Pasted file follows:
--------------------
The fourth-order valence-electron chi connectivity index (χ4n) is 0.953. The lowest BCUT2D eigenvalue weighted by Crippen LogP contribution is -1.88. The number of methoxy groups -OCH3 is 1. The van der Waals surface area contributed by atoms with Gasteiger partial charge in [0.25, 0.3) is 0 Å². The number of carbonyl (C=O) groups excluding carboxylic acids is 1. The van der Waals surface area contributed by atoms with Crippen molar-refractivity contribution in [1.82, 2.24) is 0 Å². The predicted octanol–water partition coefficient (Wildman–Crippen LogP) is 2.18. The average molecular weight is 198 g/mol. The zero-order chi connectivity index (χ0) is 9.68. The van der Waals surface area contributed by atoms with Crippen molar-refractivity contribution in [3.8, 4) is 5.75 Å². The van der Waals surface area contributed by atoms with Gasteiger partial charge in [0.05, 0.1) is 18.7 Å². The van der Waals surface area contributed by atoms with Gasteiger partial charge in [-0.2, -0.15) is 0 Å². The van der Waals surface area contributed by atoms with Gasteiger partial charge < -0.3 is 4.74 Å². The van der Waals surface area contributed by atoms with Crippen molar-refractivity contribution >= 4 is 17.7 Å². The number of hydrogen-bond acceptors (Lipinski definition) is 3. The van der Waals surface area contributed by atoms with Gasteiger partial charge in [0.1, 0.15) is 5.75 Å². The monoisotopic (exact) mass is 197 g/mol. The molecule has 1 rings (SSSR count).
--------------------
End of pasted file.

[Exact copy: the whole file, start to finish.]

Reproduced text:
The fourth-order valence-electron chi connectivity index (χ4n) is 0.953. The lowest BCUT2D eigenvalue weighted by Crippen LogP contribution is -1.88. The number of methoxy groups -OCH3 is 1. The van der Waals surface area contributed by atoms with Gasteiger partial charge in [0.25, 0.3) is 0 Å². The number of carbonyl (C=O) groups excluding carboxylic acids is 1. The van der Waals surface area contributed by atoms with Crippen molar-refractivity contribution in [1.82, 2.24) is 0 Å². The predicted octanol–water partition coefficient (Wildman–Crippen LogP) is 2.18. The average molecular weight is 198 g/mol. The zero-order chi connectivity index (χ0) is 9.68. The van der Waals surface area contributed by atoms with Crippen molar-refractivity contribution in [3.8, 4) is 5.75 Å². The van der Waals surface area contributed by atoms with Gasteiger partial charge in [0.05, 0.1) is 18.7 Å². The van der Waals surface area contributed by atoms with Gasteiger partial charge in [-0.2, -0.15) is 0 Å². The van der Waals surface area contributed by atoms with Gasteiger partial charge < -0.3 is 4.74 Å². The van der Waals surface area contributed by atoms with Crippen molar-refractivity contribution >= 4 is 17.7 Å². The number of hydrogen-bond acceptors (Lipinski definition) is 3. The van der Waals surface area contributed by atoms with Gasteiger partial charge in [0.1, 0.15) is 5.75 Å². The monoisotopic (exact) mass is 197 g/mol. The molecule has 1 rings (SSSR count).